Much software has been developed by computer programmers and to some extent by educational technologists (Meyer & Rose, 1999) not familiar with adult learning theory (Askov, 1998).Many researchers, therefore, consider that most of the potential of computers for learning has not been tapped (Mandanach & Kline, 2000).In addition, the Internet provides teachers with an easy way to find texts with opposing viewpoints that can generate student discussion and debate.ABE teachers can use computers to develop evaluation skills by downloading materials from the Internet to use in conventional classes or by asking students to search for information and then evaluate the credibility of the sources. Many adult education teachers have seen a student's engagement increase when they wrote word problems based on a student's favorite sport or hobby.Studies of children have found that computer programs are more motivating when they included the user's name and interests in the problems (Cordova & Lepper, 1996) and used game formats (Fitzgerald & Koury, 1996).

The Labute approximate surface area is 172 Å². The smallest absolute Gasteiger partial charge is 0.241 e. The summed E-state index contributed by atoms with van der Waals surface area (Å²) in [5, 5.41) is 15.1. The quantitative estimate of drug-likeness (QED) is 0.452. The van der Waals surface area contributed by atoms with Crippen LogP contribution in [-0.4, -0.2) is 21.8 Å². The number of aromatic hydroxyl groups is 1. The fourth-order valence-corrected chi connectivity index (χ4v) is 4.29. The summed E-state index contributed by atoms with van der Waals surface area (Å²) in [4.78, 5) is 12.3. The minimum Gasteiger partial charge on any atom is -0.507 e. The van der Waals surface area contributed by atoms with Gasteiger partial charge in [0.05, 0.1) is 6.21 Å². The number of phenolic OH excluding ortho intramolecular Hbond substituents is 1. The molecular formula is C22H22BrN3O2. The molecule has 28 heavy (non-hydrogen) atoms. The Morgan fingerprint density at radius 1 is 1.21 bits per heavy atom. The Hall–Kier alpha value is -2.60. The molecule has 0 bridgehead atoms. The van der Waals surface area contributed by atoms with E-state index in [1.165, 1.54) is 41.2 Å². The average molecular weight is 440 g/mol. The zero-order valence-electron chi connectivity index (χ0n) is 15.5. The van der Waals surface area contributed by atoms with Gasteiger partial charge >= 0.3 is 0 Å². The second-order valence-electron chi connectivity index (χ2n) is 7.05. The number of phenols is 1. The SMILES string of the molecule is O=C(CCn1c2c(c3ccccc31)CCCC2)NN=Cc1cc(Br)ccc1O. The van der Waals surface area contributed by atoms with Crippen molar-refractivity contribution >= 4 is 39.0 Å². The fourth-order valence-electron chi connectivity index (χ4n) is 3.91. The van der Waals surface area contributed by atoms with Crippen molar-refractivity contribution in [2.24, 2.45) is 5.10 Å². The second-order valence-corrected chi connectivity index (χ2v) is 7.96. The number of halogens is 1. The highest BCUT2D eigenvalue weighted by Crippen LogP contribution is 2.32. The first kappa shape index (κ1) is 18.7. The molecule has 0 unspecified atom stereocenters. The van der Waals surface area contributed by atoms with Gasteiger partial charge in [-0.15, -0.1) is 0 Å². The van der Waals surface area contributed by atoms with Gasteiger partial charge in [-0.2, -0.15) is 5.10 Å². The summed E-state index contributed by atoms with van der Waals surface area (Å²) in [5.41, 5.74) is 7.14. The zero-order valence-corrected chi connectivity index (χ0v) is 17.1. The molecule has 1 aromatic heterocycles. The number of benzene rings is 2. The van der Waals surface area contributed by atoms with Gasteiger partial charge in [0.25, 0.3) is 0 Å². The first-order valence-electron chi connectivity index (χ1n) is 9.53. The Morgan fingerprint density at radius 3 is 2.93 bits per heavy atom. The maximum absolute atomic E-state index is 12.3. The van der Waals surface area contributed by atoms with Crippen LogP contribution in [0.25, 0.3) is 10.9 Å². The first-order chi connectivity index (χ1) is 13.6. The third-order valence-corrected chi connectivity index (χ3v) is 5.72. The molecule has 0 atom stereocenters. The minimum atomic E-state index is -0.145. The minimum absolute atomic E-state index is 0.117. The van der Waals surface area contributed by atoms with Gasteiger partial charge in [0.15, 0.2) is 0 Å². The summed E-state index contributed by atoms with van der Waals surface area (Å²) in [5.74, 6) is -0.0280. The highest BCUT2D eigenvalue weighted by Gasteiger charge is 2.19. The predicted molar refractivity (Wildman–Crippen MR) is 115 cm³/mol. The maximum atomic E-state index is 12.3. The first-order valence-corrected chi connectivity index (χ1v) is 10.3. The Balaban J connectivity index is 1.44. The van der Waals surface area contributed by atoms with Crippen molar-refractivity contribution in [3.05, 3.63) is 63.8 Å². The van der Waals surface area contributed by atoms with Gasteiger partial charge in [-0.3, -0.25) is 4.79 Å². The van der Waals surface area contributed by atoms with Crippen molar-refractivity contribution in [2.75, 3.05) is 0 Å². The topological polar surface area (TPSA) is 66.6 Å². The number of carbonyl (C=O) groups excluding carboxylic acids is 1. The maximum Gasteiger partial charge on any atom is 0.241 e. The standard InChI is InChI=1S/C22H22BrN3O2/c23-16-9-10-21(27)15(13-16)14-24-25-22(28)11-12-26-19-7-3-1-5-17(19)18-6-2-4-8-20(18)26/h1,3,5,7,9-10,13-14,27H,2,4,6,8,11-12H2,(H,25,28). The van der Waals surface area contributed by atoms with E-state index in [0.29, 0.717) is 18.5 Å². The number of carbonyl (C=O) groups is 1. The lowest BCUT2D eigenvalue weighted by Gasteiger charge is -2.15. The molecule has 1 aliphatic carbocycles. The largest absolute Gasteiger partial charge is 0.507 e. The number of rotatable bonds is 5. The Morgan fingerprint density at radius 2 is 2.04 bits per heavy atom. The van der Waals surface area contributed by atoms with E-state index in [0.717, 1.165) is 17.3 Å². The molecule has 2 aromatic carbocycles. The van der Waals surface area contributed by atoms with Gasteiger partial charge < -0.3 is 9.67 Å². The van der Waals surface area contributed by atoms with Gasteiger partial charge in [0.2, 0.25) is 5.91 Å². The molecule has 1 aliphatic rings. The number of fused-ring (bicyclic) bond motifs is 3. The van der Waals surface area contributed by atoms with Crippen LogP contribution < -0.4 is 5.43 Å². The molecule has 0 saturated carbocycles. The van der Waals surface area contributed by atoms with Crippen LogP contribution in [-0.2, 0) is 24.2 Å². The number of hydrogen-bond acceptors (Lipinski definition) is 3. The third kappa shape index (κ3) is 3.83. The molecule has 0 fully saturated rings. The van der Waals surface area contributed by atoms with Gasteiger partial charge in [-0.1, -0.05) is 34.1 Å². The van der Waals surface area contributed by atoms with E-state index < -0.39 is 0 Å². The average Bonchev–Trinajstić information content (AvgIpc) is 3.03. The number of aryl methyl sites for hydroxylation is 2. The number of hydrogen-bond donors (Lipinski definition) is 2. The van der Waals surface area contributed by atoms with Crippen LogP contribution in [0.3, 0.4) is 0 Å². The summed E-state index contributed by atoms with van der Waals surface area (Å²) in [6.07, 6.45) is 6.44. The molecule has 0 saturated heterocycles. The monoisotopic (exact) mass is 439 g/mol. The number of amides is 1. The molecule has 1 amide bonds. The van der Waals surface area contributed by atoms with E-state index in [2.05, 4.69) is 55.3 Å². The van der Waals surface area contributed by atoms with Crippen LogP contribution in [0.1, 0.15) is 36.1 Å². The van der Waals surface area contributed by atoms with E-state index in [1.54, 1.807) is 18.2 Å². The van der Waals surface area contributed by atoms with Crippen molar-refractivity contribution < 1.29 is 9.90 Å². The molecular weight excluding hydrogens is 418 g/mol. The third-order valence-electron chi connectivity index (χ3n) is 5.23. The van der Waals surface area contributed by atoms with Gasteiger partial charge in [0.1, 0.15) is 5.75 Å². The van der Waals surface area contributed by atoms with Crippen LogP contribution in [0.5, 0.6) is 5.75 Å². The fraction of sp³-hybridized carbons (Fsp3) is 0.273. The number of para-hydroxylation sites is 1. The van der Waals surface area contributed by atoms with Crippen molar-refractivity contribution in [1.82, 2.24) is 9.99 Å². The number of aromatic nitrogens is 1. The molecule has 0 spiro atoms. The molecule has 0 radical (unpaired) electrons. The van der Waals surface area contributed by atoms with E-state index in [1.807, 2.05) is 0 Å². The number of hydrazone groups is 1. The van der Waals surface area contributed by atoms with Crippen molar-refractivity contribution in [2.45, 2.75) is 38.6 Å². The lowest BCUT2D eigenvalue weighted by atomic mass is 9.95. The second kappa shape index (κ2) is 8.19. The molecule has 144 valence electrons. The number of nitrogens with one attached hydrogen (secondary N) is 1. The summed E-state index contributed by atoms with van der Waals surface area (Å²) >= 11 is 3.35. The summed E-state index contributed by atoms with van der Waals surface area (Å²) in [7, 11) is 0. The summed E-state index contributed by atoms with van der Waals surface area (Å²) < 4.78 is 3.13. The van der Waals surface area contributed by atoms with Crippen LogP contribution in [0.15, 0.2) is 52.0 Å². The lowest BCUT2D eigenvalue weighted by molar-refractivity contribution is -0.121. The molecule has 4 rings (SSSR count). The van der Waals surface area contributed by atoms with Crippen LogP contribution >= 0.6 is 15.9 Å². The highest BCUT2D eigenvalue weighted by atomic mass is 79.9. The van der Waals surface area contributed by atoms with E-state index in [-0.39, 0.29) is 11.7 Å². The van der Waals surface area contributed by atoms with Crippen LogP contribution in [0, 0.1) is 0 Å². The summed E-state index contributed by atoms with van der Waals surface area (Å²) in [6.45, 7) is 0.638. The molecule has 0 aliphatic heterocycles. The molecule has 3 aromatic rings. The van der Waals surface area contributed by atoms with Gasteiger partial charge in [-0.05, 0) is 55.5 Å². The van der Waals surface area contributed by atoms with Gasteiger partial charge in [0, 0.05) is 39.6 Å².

Using Logo, students have to program the computer, for example, to draw and copy angles; the computer does the calculations for them.
In this article, I will explore these features, and address some reasons why educational software designed for ABE often fails to incorporate these features.
Then I will examine the implications of our knowledge about computer-assisted instruction for ABE teachers.
Perhaps they created games that allow students to practice skills in an engaging way.
They may have used the language experience approach, in which a student dictates a story to the teacher, who writes it down so the student can then read it.